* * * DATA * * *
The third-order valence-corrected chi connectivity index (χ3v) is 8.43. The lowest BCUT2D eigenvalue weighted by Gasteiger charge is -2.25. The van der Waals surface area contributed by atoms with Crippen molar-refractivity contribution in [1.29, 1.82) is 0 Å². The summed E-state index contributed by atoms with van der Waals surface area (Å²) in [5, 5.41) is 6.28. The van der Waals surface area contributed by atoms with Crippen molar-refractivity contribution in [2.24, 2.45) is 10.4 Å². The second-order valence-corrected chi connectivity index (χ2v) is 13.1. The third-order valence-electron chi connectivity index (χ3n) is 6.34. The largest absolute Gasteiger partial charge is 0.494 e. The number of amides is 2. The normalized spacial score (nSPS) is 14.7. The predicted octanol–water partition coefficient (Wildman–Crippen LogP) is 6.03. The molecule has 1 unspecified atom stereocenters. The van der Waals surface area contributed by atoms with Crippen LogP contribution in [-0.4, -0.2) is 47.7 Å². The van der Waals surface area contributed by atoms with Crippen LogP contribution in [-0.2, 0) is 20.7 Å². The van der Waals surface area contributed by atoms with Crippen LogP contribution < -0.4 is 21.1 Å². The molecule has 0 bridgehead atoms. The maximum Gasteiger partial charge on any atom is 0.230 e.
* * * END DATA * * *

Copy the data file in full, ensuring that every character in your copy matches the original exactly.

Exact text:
The third-order valence-corrected chi connectivity index (χ3v) is 8.43. The lowest BCUT2D eigenvalue weighted by Gasteiger charge is -2.25. The van der Waals surface area contributed by atoms with Crippen molar-refractivity contribution in [1.29, 1.82) is 0 Å². The summed E-state index contributed by atoms with van der Waals surface area (Å²) in [5, 5.41) is 6.28. The van der Waals surface area contributed by atoms with Crippen molar-refractivity contribution in [2.24, 2.45) is 10.4 Å². The second-order valence-corrected chi connectivity index (χ2v) is 13.1. The third-order valence-electron chi connectivity index (χ3n) is 6.34. The largest absolute Gasteiger partial charge is 0.494 e. The number of amides is 2. The normalized spacial score (nSPS) is 14.7. The predicted octanol–water partition coefficient (Wildman–Crippen LogP) is 6.03. The molecule has 1 unspecified atom stereocenters. The van der Waals surface area contributed by atoms with Crippen LogP contribution in [-0.4, -0.2) is 47.7 Å². The van der Waals surface area contributed by atoms with Crippen LogP contribution in [-0.2, 0) is 20.7 Å². The van der Waals surface area contributed by atoms with Crippen LogP contribution < -0.4 is 21.1 Å². The molecule has 0 bridgehead atoms. The maximum Gasteiger partial charge on any atom is 0.230 e.